The most infamous tweet in Manchester United history stemmed from the club’s official account: “David Moyes says [the team] must improve in a number of areas, including passing, creating chances and defending.”
Nine years on, Jurgen Klopp produced his version of it, albeit inserting the punchline that everything is wrong, rather than leaving others to supply it. “We have to improve, we have to play consistently better, defend better, attack better: pretty much everything,” the Liverpool manager said.
If it is not the kind of verdict a coach with six defeats in his previous 82 games usually delivers, nor was it the sort of analysis most produced a few months ago when the quadruple beckoned for Liverpool.
And if that illustrates how quickly things have unravelled at Anfield, if the statistics reflect the sustained spell of superb form that preceded the current problems, it leaves Liverpool searching for answers. Is this malaise or decline a blip or something bigger?
Klopp’s answers took in comparisons with Cristiano Ronaldo and Lionel Messi and a reminder of the time when Nat Phillips and Rhys Williams were his unlikely rescuers.
“It is only two years ago we had a very similar situation for different reasons where we lost all our centre-halves and we had to find solutions,” Klopp said. “We lost our game completely; nobody could recognise us anymore. We wore the same shirts but couldn’t react as quick as people would wish, but we found a way out because we worked on it and this is what we will do this time.”
Yet then identifying the problem – an absence of senior specialist centre-backs, with a knock-on effect when midfielders were chosen in defence – was simpler, even if it presented a challenge to solve.
Two years on, injuries have been an explanation, especially when Liverpool were without ten players, but now Andy Robertson is the only member of the strongest side who is absent. Klopp was able to pick his first-choice midfield of Thiago Alcantara, Fabinho and Jordan Henderson against Brighton on Saturday, but where he wanted control, he got chaos.
There is the troubled beginning of Darwin Nunez, limited to a solitary start in the last seven games by a combination of suspension, a minor injury and, more pertinently, Klopp’s selections.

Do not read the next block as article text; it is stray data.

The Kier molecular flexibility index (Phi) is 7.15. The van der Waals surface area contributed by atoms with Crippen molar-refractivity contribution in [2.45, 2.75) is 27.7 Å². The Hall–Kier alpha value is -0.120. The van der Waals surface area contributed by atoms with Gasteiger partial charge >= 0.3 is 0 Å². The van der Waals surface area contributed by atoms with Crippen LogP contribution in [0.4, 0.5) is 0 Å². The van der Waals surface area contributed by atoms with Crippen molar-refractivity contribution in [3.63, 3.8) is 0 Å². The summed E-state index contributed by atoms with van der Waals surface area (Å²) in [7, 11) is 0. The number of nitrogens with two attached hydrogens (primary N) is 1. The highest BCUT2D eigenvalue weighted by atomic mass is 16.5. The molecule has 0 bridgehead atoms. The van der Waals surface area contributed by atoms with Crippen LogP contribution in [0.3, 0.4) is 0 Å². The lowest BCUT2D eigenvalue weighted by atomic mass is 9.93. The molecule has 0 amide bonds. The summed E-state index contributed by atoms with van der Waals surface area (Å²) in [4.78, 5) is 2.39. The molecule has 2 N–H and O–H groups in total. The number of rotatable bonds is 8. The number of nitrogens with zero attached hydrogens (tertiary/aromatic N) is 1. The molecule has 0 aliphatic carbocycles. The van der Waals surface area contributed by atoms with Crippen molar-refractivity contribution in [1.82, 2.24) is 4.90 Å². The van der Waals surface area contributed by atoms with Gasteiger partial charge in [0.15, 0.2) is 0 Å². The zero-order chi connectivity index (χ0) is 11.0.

In seven years at Anfield, he has arguably never had so many of his pivotal players out of form as now: Mohamed Salah, Fabinho, Virgil van Dijk and Trent Alexander-Arnold top the list.
Maybe only Alisson, Luis Diaz, Roberto Firmino, Fabio Carvalho and Harvey Elliott have had even moderately good seasons so far and only two of them rank in Liverpool’s best team.
Theirs has been a stop-start season, with postponed games, when encouragement then seems a false dawn. The thrashing by Napoli represented rock bottom, a win over Ajax showed some positive signs, only for difficulties to recur against Brighton. With each setback, confidence takes a kicking. Even the immortals are not immune from it.
“People can ask, how could it happen that these players are not full of confidence?” Klopp said. “Do you think Cristiano Ronaldo at this moment is top of his confidence levels? He was for ages the best player in the world and now it is not going his way and it is not exactly the same. That happens to all of us. Lionel Messi played last season where it was not exactly the same.”
Yet with Liverpool, much is the same: Nunez and Carvalho apart, it is largely the same personnel. “We do exactly the same the previous years with the same players,” Kostas Tsimikas said. “It is not possible everybody forgets the tactics and the gameplan of the manager.”
Rather than forgetting them, however, they simply have not implemented them as well. Klopp’s temptation is to double down on his strategy; his use of the word “reinvent” in Naples was deceptive when he intended to restore and revive the essentials of their previous success.
“We can play exactly the same and do better; that is already a fix,” he said. And yet there is also a temptation to change. “We cannot always start something completely new but if we can help the boys with a way to defend differently we will do that,” he pledged.
Liverpool always relied on chemistry and cohesion. They have lost them, which makes a rebuilding job tougher than just reconstructing one player’s game. “In individual sports maybe you can fight yourself through it, but in a team sport, we all have to do it together and that makes it a bit more complicated,” Klopp said.
The Premier League’s longest-serving manager will bring up his seventh anniversary this week. Klopp has often railed at short-termism. Now he suggests Liverpool’s issues cannot be fixed in the short term.
“Always in life when you spot a problem, you think about it, think you have a solution and then you expect the solution to be instantly influential, sorted,” he added. “That in football is never the case and it would not have been the case had we won the [Brighton] game 3-2.”
It leaves him looking for repetition to rejuvenate Liverpool, hoping playing the percentages will get the right results. “Patience is not 100pc the right word, but we have to be patient to do the right thing again, and again and again until it works out again and then we will be fine,” he said.
“We have to increase the amount of good moments and decrease the amount of not-so-good moments. That is how you get out of every situation in life until you can make mistakes again and they are not as impactful as they are in the moment.”
But for now, as Klopp indicated, the mistakes are not confined to defence, midfield or attack. Because everything is quite a lot.